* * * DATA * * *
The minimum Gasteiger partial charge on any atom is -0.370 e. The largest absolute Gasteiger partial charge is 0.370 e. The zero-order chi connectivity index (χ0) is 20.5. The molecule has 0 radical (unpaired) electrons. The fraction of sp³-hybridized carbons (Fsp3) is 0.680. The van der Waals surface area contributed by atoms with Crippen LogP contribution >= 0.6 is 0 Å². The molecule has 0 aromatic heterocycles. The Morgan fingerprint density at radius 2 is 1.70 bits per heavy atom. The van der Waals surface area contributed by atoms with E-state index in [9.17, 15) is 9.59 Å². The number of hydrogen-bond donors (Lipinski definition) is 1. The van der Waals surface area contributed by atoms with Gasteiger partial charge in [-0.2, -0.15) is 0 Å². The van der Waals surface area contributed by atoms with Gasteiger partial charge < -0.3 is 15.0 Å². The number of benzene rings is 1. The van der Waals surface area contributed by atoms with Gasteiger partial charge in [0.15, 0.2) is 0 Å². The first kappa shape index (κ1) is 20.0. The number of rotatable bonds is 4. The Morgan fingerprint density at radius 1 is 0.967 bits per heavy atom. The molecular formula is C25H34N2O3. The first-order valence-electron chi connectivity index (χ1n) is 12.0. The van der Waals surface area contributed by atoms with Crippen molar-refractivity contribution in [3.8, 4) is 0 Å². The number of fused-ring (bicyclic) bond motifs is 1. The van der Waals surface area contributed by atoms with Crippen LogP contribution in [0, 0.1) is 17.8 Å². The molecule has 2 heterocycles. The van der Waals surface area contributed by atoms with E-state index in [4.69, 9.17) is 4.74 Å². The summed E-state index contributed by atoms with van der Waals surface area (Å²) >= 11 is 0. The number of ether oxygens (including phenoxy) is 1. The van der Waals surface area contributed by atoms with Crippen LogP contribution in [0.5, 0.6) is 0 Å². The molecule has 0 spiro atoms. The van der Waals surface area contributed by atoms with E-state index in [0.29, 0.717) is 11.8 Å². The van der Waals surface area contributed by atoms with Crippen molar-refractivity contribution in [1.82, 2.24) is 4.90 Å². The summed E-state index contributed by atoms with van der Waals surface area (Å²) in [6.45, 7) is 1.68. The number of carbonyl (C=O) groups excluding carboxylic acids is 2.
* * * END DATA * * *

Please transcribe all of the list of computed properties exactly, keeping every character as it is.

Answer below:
The minimum Gasteiger partial charge on any atom is -0.370 e. The largest absolute Gasteiger partial charge is 0.370 e. The zero-order chi connectivity index (χ0) is 20.5. The molecule has 0 radical (unpaired) electrons. The fraction of sp³-hybridized carbons (Fsp3) is 0.680. The van der Waals surface area contributed by atoms with Crippen LogP contribution >= 0.6 is 0 Å². The molecule has 0 aromatic heterocycles. The Morgan fingerprint density at radius 2 is 1.70 bits per heavy atom. The van der Waals surface area contributed by atoms with E-state index in [9.17, 15) is 9.59 Å². The number of hydrogen-bond donors (Lipinski definition) is 1. The van der Waals surface area contributed by atoms with Gasteiger partial charge in [-0.2, -0.15) is 0 Å². The van der Waals surface area contributed by atoms with Gasteiger partial charge < -0.3 is 15.0 Å². The number of benzene rings is 1. The van der Waals surface area contributed by atoms with Gasteiger partial charge in [0.15, 0.2) is 0 Å². The first kappa shape index (κ1) is 20.0. The number of rotatable bonds is 4. The Morgan fingerprint density at radius 1 is 0.967 bits per heavy atom. The molecular formula is C25H34N2O3. The first-order valence-electron chi connectivity index (χ1n) is 12.0. The van der Waals surface area contributed by atoms with Crippen molar-refractivity contribution in [3.8, 4) is 0 Å². The number of fused-ring (bicyclic) bond motifs is 1. The van der Waals surface area contributed by atoms with Crippen LogP contribution in [0, 0.1) is 17.8 Å². The molecule has 2 heterocycles. The van der Waals surface area contributed by atoms with E-state index in [4.69, 9.17) is 4.74 Å². The summed E-state index contributed by atoms with van der Waals surface area (Å²) >= 11 is 0. The number of ether oxygens (including phenoxy) is 1. The van der Waals surface area contributed by atoms with Crippen LogP contribution in [0.5, 0.6) is 0 Å². The molecule has 0 spiro atoms. The van der Waals surface area contributed by atoms with E-state index in [0.29, 0.717) is 11.8 Å². The van der Waals surface area contributed by atoms with Crippen molar-refractivity contribution in [1.82, 2.24) is 4.90 Å². The summed E-state index contributed by atoms with van der Waals surface area (Å²) in [6.45, 7) is 1.68. The number of carbonyl (C=O) groups excluding carboxylic acids is 2.